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Changing the Clutch in the Spyder

Asela Fernando
January 7, 2020


It was the tell tale sign, revs go up but the car doesn't pick up speed. The clutch needs to be replaced


After reserching forums and groups I settled on the parts list below:
Toyota OEM Throwout Bearing
Fidanza Lightweight Flywheel
ARP Flywheel Bolts
OEM Rear Main Seal
OEM Axle Seals

Removing the transmission

Before taking anything apart note the resting position of your clutch fork

Clutch fork resting position

Dropping the transmission is actually relatively straight forward. I used an engine support bar to support the engine and ratchet straps to lower the transmission to the ground. I also got the OEM hook that attaches to the engine to use a lifting point.

Engine & transmission support

I generally followed the guide here except with three variations:
1. I dropped the HPU with the transmission to avoid disconnecting the hydraulic lines
2. There is an additional bracket on later models under the throttle body.
3. I didn't remove the axle nuts, instead I disconnected the rear suspension which meant I had to realign the rear wheels after.

Ensure when removing the axles from the transmission you don't place stress on the CV boots or place them at extreme angles. Otherwise the boot will tear. The left hand axle will require a whack with a hammer and screwdriver to disengage the snap ring.

Separating the passenger axle
Passenger axle removed

Removing the old rear main seal is a pain and requires a bit of force. Be extremely careful not to scratch the crankshaft. if you do you will get an oil leak and will need to machine the crankshaft to fix it.

Old rear main seal


I popped the new rear main seal in with a 90mm PVC end cap. Went in perfectly!

New rear main seal

Bolted the flywheel to the crank and tightened the bolts as per ARP's instructions. Don't forget to use Loctite 243 to seal and lock the threads.

Putting the clutch on was a little tricky, the alignment tool leaves a plastic piece behind in the crankshaft as the crank doesn't have a pilot bearing. I wasn't happy about that so I just aligned the clutch by feel. Wasn't too hard to do.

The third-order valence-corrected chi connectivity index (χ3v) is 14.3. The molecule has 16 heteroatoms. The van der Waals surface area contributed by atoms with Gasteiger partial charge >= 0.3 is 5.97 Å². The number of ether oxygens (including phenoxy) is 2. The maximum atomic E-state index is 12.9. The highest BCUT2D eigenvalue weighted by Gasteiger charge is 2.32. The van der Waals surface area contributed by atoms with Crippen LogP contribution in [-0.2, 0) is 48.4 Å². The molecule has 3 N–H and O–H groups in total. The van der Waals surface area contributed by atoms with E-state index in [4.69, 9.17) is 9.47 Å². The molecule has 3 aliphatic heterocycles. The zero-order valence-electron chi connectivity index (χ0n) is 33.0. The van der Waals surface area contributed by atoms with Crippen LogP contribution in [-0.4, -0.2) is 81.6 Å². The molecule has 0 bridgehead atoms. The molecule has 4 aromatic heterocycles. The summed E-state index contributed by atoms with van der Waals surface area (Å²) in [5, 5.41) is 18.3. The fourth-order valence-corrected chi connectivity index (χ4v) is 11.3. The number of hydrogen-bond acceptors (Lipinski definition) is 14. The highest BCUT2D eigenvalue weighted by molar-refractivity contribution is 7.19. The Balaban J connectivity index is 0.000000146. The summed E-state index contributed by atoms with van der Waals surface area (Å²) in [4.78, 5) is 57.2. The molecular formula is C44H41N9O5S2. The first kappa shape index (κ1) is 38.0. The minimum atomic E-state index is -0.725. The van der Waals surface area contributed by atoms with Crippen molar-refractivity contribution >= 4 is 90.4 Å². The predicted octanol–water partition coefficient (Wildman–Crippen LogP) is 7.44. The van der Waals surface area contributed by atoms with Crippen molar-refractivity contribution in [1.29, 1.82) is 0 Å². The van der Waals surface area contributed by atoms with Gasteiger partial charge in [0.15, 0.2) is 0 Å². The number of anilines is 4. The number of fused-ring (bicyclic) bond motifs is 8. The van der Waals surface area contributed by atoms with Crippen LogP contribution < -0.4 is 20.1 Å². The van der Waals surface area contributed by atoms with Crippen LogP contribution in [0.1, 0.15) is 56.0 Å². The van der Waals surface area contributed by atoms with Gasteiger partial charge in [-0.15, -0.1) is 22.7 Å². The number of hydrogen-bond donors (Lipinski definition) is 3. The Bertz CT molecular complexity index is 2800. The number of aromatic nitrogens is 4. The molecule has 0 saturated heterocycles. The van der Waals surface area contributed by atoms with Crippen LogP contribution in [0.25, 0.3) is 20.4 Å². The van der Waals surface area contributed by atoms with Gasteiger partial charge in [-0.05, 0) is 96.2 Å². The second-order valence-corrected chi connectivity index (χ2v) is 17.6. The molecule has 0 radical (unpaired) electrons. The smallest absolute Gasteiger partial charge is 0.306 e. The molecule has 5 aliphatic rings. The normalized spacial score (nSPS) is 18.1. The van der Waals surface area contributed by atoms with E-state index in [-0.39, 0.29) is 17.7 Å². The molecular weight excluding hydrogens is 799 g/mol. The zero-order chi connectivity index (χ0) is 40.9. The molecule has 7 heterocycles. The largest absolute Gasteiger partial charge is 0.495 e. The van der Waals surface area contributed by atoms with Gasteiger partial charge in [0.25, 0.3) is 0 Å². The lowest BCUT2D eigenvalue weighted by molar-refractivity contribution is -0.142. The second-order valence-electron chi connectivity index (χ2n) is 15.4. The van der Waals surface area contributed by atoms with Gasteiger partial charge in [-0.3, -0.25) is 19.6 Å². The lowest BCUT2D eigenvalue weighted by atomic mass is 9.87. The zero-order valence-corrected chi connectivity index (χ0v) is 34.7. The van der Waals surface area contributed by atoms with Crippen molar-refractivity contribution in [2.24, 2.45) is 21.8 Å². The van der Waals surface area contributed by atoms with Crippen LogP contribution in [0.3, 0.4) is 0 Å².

Clutch alignment

Pop off the clutch fork and release bearing. Make note of how shallow your pressure plate fingers are, if they are significantly shallower than stock you will need to shim the pivot stud in order to ensure the fork rests in the same position as OEM. For this clutch I had to use 2x1.75mm thick washers. Don't forget to use high temp grease on the throwout bearing and pivot points on the clutch fork & splines.

Pivot stud with washers


If the transmission doesn't mate up to the engine, ensure the wiring harness is out of the way. Once it is lined up it should mate easily to the engine.

Bring out a laptop with Toyota Techstream installed and initiate a parts exchange relearn. At this point the transmission will relearn the clutch position and gear positions. You may need to rotate a wheel to help the syncros line up. If it gets stuck and you hear the clutch actuate 3 times, then the HPU prime in an endless loop, double check the resting position of the clutch fork. Once it has completed you will get the neutral light on the dash.

Clutch relearn complete

Finishing Up

A new clutch and lightweight flywheel has definitely made this car feel brand new and restored permagrin :)

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